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AWADmail Issue 435A Weekly Compendium of Feedback on the Words in A.Word.A.Day and Tidbits about Words and Language
From: Anu Garg (words at wordsmith.org)
Tibetans in China Protest Proposed Curbs on Their Language
'Haitch' or 'aitch'? How do you pronounce 'H'?
From: Carol Freeman (cfreeman forsythtech.edu)
This word sent me running back to John Ciardi's Second Browser's Dictionary (c. 1983), where he appends this note after the definition of ventriloquism:
"Historic. Early witch doctors must have mastered ventriloquism as an art of mystification, as still practiced by Eskimo, African, and Polynesian witch doctors, the geographical distribution indicating the antiquity of the practice. The priests of various oracles and idols used ventriloquism to make their voices sound as if from the sacred object. The true art, I suspect, lay not so much in the practice of this fraud, but in the priests' ability to believe the fraud was divinely directed."
That last sentence always gave me chills.
From: Joe Fleischman (jfleischman wbcm.com)
In reading Peter Mere Latham's quotation, "Poisons and medicine are oftentimes the same substance given with different intents", my thoughts went immediately to the anti-coagulant medication Coumadin. When my father-in-law was taking this medication, I was quite surprised to learn it was actually a medical version of the rat poison, Warfarin.
Whereas the poison version is intended to kill by promoting internal bleeding in its victims, the medical version is intended to save lives by preventing blood clots through carefully controlled dosage.
From: Chris Weaver (chrweave gmail.com)
Paracelsus, the famous renaissance physician is regarded as the father of toxicology. Perhaps his most famous quotation is:
"All things are poison and nothing is without poison, only the dose permits something not to be poisonous." ("Alle Ding' sind Gift, und nichts ohn' Gift; allein die Dosis macht, daß ein Ding kein Gift ist.")
Email of the Week - (Sponsored by Smart Pills - Ignorance can be cured.)
From: Chris Shea (cshea medicine.bsd.uchicago.edu)
Def: Divination by the letters of a name.
"Some parents name their children after careful consideration of onomancy to assure the best possible future for them."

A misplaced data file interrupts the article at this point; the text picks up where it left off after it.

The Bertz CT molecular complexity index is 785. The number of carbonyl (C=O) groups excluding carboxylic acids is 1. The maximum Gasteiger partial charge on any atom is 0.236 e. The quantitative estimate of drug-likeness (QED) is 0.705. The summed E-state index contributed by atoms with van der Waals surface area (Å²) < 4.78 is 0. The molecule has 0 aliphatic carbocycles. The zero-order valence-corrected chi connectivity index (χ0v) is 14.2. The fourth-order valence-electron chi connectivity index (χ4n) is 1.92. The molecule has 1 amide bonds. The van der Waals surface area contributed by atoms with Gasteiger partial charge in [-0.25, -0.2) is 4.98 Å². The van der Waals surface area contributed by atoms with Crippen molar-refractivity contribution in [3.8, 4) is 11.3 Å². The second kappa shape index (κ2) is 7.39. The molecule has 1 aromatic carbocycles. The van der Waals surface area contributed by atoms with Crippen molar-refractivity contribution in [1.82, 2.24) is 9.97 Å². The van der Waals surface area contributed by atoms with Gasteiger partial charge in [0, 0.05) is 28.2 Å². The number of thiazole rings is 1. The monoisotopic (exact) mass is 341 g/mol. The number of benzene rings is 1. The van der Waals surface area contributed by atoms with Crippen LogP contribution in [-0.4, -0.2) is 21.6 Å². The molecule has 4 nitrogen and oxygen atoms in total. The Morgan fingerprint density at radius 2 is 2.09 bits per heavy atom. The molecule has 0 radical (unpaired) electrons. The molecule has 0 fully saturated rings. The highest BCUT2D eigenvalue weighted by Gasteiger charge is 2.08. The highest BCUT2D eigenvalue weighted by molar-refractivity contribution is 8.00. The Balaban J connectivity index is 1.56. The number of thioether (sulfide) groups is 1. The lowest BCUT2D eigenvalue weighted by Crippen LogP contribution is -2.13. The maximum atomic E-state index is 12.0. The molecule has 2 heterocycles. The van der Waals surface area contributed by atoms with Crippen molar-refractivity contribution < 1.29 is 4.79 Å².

A great example of this notion is set forth in "The Life and Opinions of Tristram Shandy, Gentleman" by Laurence Sterne. The hapless hero's father intends that his son shall receive the most powerful and fortunate name, Trismegistus ("thrice-greatest"), but through a misunderstanding he gets stuck with the woeful name Tristram ("sad").
From: Kate Karp (doowopqueen yahoo.com)
Dionne Warwick went through this -- she either dropped or added the e at the end of her name. Don't know how much good it did. Roger McGuinn of the Byrds was born as Jim McGuinn. He tells the story at his concerts of how he decided that Jim just didn't fit him and he wanted something extraordinary. He was practicing an Eastern religion at the time, and his guru told him that he felt a vibe from the letter R. He asked McGuinn to come up with a name with that initial consonant that resounded with his passion. McGuinn adored space travel and science fiction (check out the Byrds' clever "Mr. Spaceman"), so he thought up things like robot, rocket, rrrrrrrrrr, and roger, the latter being the radio call for "received and understood". After all the mishegoss about wanting something out of the ordinary, the guru advised Roger so that he'd be taken somewhat seriously. I don't know whether that gave him the psychic boost he needed -- that came from talent and maybe a few other little elements -- but it sure was some oddly humorous version of karma.
From: Rudy Rosenberg Sr (RRosenbergSr accuratechemical.com)
My father was born in Poland and his name was Rozenberg. When he arrived in Belgium where I was born, the name was changed to Rosenberg that was pronounced as if it still had the "Z". (Is there a term for when the S is S and when it turns into a Z?)
When I arrived in the USA back in 1949, my name was routinely pronounced with the Zee and always sounded "RoZenberg". In recent years and more and more, telephone operators and solicitors now pronounce my name with the ss sound. Thus I am becoming "Rosssenberg" This gives me an immediate clue that the person at the other end is Hispanic. The change from being Rozenberg to the new Rosssenberg does not please me. Is there a term for that new pronunciation twist?
Have other readers experienced similar changes recently?
From: Lucie Singh (lmsingh aol.com)
Misomiso - the hatred of Japanese soup
From: Hope Bucher (hopebucher gmail.com)
Having grown up in "The Hamptons", I was made aware at an early age of the importance of the Social Register -- the list of names and addresses of prominent American families who form the social elite.
At the time, I lacked the proper nomenclature but now, with the encouragement of this week's AWAD, I will create "onomatolatry" for the worship of names in this pretentious compilation.
From: Alfredo Cruz (alfredo.cruz rrd.com)
This is rather obvious, I know. I should even be ashamed, but temptation was too much to resist. Thanks for the fun!
From: F.J. Bergmann (demiurge fibitz.com)
A reader sent you incorrect information: "There is a certain gene affecting coat color in dogs, which causes a mottled pattern overlying the basic color. In most breeds it is called merle, but the Great Dane breeders call it harlequin." In Great Danes, harlequin is white-and-black spotted, like a piebald horse. Merle is a blue-gray base color with smaller black or darker gray spots. Merle is not accepted as a show dog color, but harlequin is.
A THOUGHT FOR TODAY:Our expression and our words never coincide, which is why the animals don't understand us. -Malcolm De Chazal, writer and painter (1902-1981)